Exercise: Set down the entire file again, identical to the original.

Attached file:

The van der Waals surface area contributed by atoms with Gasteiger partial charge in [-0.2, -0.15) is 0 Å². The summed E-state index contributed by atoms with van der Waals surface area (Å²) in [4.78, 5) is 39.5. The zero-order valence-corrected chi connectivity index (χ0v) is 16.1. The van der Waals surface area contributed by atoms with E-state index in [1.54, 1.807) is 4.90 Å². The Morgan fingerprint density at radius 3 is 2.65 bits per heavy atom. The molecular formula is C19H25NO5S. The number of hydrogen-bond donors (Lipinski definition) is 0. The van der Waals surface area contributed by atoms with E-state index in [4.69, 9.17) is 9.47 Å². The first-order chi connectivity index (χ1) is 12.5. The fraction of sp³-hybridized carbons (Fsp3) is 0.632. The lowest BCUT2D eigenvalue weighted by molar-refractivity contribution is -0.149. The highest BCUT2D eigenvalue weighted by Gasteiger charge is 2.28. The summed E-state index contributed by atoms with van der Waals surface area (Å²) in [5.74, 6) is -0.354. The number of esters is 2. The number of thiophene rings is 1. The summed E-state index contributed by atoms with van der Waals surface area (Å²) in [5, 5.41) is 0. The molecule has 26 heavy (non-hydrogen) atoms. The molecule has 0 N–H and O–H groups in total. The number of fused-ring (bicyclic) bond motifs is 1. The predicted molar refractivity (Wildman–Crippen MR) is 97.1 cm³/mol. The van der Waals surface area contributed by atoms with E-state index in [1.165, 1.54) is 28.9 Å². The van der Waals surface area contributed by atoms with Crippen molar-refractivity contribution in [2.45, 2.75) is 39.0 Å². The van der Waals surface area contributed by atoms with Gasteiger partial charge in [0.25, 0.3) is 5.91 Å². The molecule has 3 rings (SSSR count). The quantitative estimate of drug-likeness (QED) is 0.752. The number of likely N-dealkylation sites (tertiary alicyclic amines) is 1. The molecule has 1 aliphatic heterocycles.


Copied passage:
The van der Waals surface area contributed by atoms with Gasteiger partial charge in [-0.2, -0.15) is 0 Å². The summed E-state index contributed by atoms with van der Waals surface area (Å²) in [4.78, 5) is 39.5. The zero-order valence-corrected chi connectivity index (χ0v) is 16.1. The van der Waals surface area contributed by atoms with E-state index in [1.54, 1.807) is 4.90 Å². The Morgan fingerprint density at radius 3 is 2.65 bits per heavy atom. The molecular formula is C19H25NO5S. The number of hydrogen-bond donors (Lipinski definition) is 0. The van der Waals surface area contributed by atoms with E-state index in [4.69, 9.17) is 9.47 Å². The first-order chi connectivity index (χ1) is 12.5. The fraction of sp³-hybridized carbons (Fsp3) is 0.632. The lowest BCUT2D eigenvalue weighted by molar-refractivity contribution is -0.149. The highest BCUT2D eigenvalue weighted by Gasteiger charge is 2.28. The summed E-state index contributed by atoms with van der Waals surface area (Å²) in [5.74, 6) is -0.354. The number of esters is 2. The number of thiophene rings is 1. The summed E-state index contributed by atoms with van der Waals surface area (Å²) in [5, 5.41) is 0. The molecule has 26 heavy (non-hydrogen) atoms. The molecule has 0 N–H and O–H groups in total. The number of fused-ring (bicyclic) bond motifs is 1. The predicted molar refractivity (Wildman–Crippen MR) is 97.1 cm³/mol. The van der Waals surface area contributed by atoms with E-state index in [1.165, 1.54) is 28.9 Å². The van der Waals surface area contributed by atoms with Crippen molar-refractivity contribution in [2.45, 2.75) is 39.0 Å². The van der Waals surface area contributed by atoms with Gasteiger partial charge in [0.25, 0.3) is 5.91 Å². The molecule has 3 rings (SSSR count). The quantitative estimate of drug-likeness (QED) is 0.752. The number of likely N-dealkylation sites (tertiary alicyclic amines) is 1. The molecule has 1 aliphatic heterocycles.